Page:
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3 Reasons Discovery Might Not Lead to the Best Results

Britney Na Interaction Designer
#Design Advice, #Discovery
Published on September 18, 2014

Learn how to make sure the findings and goals from the Discovery phase of a project remain relevant throughout the entire process.

At Diagram, we regularly emphasize the importance of Discovery in every website project we undertake. Performing Discovery allows us to more fully understand a website’s needs and pain points, gain insight into how users accomplish what they need to do, build consensus among the project’s stakeholders, and plan for how to meet the project’s goals.

However, we’ve found that while Discovery always gives us essential insights into a project, there are times that it doesn’t lead to the results we or our clients had hoped for. Maybe the goals we had set weren’t met, or perhaps the design created in our workshops didn’t end up functioning as expected. What was the cause of this gap between plans and results? Let’s look at a few reasons Discovery might not lead to ideal results, and the ways we can work to ensure that this doesn’t happen:

1. Timing

Website redesign projects can often take a long time to complete, especially for large sites. Discovery is the first step of the process, but as the project continues through the design and development phases, the lessons learned and goals set during Discovery can fall by the wayside. This isn’t an issue with the Discovery phase itself, but merely an issue of priorities. As work continues on actually building the site and preparing for its launch, the focus can shift towards what is currently being worked on, with the Discovery phase, having taken place several months earlier, seeming less relevant.

How Can We Avoid This?

Following Discovery, we work with the client to make decisions about how to address the issues found and set goals for the redesign project. In order to make sure these goals remain relevant throughout the entire project, we create a Design Brief which we can refer to throughout the remainder of the project. This document summarizes what was discussed during Discovery, highlighting the issues and problems that we want to solve. By setting down these goals in writing, we can make sure we remain on track to meet them throughout the entire project and don’t lose focus on what issues we are trying to solve.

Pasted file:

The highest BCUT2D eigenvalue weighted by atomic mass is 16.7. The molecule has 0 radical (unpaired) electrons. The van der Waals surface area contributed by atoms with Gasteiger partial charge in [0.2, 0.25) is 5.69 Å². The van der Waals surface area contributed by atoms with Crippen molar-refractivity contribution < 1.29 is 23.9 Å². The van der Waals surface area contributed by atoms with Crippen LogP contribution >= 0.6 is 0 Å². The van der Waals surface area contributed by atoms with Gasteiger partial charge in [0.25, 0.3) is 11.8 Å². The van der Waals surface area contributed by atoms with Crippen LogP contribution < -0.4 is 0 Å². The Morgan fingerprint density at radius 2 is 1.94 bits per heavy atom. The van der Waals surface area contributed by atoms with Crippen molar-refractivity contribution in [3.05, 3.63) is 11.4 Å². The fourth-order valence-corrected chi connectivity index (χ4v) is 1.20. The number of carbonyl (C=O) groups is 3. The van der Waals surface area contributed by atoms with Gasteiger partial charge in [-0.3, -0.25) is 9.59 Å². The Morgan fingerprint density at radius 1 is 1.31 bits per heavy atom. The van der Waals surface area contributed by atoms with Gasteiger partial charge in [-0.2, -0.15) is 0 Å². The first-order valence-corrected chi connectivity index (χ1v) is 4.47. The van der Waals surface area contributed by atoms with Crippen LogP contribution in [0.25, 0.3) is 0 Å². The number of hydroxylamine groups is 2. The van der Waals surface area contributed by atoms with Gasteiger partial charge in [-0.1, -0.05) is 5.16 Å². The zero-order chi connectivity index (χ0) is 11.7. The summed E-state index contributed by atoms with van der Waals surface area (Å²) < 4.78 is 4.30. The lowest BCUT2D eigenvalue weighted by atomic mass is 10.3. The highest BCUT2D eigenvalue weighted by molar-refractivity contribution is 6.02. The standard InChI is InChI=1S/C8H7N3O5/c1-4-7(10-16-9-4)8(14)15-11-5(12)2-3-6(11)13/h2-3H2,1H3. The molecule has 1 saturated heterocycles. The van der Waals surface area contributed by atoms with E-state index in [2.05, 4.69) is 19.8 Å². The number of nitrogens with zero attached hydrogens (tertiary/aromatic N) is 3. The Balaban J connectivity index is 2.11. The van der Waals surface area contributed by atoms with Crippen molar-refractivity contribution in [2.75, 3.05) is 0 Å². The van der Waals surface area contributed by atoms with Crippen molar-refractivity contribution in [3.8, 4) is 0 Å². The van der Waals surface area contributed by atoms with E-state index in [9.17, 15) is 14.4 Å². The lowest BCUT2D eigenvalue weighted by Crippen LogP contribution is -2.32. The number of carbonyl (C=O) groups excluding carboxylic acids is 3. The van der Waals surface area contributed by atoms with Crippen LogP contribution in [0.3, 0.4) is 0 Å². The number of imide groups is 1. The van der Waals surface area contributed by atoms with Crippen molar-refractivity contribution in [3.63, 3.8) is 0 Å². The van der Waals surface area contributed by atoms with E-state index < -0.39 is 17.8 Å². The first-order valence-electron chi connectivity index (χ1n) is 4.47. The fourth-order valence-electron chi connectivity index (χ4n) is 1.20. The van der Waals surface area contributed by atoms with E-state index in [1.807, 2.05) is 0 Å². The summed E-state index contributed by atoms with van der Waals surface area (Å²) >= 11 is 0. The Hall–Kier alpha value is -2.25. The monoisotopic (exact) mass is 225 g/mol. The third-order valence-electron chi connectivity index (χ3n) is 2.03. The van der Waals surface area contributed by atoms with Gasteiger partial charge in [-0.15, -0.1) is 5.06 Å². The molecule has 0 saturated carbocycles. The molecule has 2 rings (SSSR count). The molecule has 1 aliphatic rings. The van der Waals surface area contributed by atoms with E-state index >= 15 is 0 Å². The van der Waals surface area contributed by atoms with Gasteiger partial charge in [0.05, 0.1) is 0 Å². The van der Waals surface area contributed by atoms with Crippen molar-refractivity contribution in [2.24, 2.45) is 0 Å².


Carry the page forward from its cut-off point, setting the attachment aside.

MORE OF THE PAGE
2. Stakeholder Buy-In and Consensus

During Discovery, it is important to include all of the project’s stakeholders, ensuring that everybody is on the same page regarding the goals of the redesign project. Each stakeholder often has their own goals and ideas of how the website should function and what they want it to accomplish, and they can often focus on their own needs, which can lead to some difficulty accepting new ideas down the line.

Without a consensus on the site’s goals, the project can encounter difficulties in its later stages as different people and departments try to focus on their own goals rather than the goals of the company as a whole.

How Can We Avoid This?

During the Discovery phase, it is important to have stakeholders meet with each other, discuss ideas, and understand the goals of the entire organization. We include design workshops in the Discovery phase, and we try to make sure to involve all stakeholders in the process. This allows them to discuss ideas with their colleagues and understand everyone’s goals and how they all fit together.

Making sure stakeholders understand the goals of the project and the importance of the site redesign is crucial to a project’s success. These design workshops are a great way to involve everyone, help them understand the projects goals as a whole, and allow them to work together to determine the best ways to meet those goals.

3. Client Contributions After Discovery

During Discovery, we work with clients and users to determine the goals of the project, and decisions made during the design and development phases are based on these goals. Unfortunately, sometimes when we reach the prototyping or content migration phases of the project, we’ve created the framework of the site, but we don’t have any content to place within it. While we’re waiting for clients to provide the site’s content (such as informational articles or product data), the project grinds to a halt, and we’re unable to continue until this is provided.

How Can We Avoid This?

Throughout the entire website redesign project, we emphasize the importance of collaboration, which is why we want to make sure everybody is on board, goals are clearly defined, and both we and our partners understand what is expected of us. Creating a Design Brief that summarizes the issues to solve and goals we want to meet is an important part of this, but we also conduct regular meetings with the project’s stakeholders and maintain communication to ensure that everyone understands the project’s current status, what needs to be done next, and what actions are needed from everyone involved.

Discovery: Part of the Big Picture

Discovery is an essential part of any website redesign project, but what the examples above show us is that it is not an isolated stage. The insights gained and decisions made during Discovery shape the entire project, and they should be integrated into every subsequent stage of the design and development process. Making sure these findings are taken into consideration throughout the entire project is crucial to its success.

Do you have any questions for us on how Discovery can be used to determine how your website redesign project should proceed? Do you want to know more about the tools and methods we use during Discovery? Please contact us to speak with a Solutions Engineer, or feel free to leave any questions you might have in the comments below.